A few weeks ago, I posted a story about losing my father. The next week I wrote about my husband’s loss of employment and the loss of our house. I didn’t post that story. Too much talk of loss too often. Not that life isn’t like that. “One thing after another” is one of the truest of truisms. There’s also a true grace in life – man’s ability to remember, reflect, and process circumstances after the fact. Can you imagine NOT being blessed with the ability to think upon and reason about past events? It would be like a farmer going out to harvest after a drought. We would be in a constant state of famine without any way of overcoming it.
It seems to me that the working through and overcoming part is the key, because famine of some sort seems to be a constant. We say “feast OR famine,” but we usually experience “feast AND famine.” We have daily disappointments small and large. We lose fathers, jobs, houses…in my case we mostly recently lost our cat. Famine is emptiness, but it’s also anticipation. (See the poem I wrote during my husband’s period of unemployment at the end of this posting.) Moreover, famine prepares us for the feasts.
Right after that period of famine a couple of months ago, I visited (thanks to the generosity of my sister-in-law) my brother and his family in the Virginia/Washington, D.C. area. When was the last time you were surrounded by so much beauty that watery eyes and a lump in your throat were inevitable? I found that what the Creator has designed in the valley of the Potomac, the grassy rolling hills and the abundant trees is breathtaking. So, too, is what He enabled the created to conceive – the architecture and monuments that beautifully enhance His natural creation. I was especially in awe when I toured (twice!) the National Gallery of Art.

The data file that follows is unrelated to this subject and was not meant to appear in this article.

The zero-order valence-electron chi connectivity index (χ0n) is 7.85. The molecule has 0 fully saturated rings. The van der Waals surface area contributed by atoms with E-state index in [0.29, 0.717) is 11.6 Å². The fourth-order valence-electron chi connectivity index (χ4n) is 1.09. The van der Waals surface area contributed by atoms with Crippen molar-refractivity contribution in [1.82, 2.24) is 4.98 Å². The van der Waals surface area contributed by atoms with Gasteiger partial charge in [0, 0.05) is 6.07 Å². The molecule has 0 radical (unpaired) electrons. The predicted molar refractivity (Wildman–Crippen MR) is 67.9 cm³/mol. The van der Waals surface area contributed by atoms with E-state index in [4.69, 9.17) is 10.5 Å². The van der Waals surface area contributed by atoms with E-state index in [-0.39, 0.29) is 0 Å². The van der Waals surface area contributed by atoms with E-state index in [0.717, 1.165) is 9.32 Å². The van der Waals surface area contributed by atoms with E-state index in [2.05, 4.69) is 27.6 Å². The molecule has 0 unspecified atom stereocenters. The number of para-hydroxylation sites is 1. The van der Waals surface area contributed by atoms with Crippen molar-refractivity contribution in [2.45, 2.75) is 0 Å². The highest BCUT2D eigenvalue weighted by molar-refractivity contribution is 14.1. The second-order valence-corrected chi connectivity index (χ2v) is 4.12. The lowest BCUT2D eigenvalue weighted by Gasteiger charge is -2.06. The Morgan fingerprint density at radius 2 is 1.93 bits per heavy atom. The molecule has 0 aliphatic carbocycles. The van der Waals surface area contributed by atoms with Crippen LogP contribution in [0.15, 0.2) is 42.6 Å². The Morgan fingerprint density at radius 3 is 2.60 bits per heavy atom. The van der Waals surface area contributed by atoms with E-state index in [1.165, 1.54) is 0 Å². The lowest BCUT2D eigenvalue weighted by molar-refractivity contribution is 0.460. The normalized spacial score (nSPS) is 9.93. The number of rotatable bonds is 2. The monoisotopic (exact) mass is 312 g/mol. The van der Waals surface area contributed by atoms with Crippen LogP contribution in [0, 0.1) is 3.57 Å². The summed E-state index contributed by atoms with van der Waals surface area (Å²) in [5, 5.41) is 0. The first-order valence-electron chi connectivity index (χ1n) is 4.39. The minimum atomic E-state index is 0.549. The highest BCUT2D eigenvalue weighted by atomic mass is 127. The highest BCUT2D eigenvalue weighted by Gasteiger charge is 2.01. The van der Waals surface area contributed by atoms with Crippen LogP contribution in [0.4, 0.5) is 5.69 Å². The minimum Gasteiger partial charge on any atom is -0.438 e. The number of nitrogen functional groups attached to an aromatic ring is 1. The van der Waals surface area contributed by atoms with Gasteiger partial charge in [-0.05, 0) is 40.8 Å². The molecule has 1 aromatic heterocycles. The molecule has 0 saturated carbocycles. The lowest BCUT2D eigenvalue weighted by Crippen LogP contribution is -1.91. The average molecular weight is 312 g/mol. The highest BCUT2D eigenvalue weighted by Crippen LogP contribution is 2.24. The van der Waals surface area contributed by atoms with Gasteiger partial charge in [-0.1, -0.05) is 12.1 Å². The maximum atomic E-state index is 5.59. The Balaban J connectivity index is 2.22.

I entered The Gallery (a stunning work of art in itself) with heightened senses. I had been teaching an art appreciation class to a group of co-op students. The knowledge of much of the artwork and the artists’ lives was fresh on my mind. The masterpieces before me were a visual feast for my eyes and my soul. I was actually within reach of the canvases that hold the ingeniously applied paint…that came from the brushes…that were held by the hands of…Monet, Renoir, Cezanne, Duccio, Van Eyck, Da Vinci, Rembrandt, Kandinsky, Pollock, et al!
A feast of art – of nature – of history – of time with my brother’s family! I don’t think it would have tasted so good had I not been so hungry.
Standing before the milky blank canvas
which seems happy with its state
Fighting the temptation to wrestle
the brush from Your hand
Yearning to help with a fledgling start
on the work that will unfold
Laying my inferior, novice tools
at the feet of Hope and Faith
Waiting for what I dare not imagine
lest I lust for my own design
Being content to walk away
and check on the progress later
(More of my DC photos are in my photo gallery.)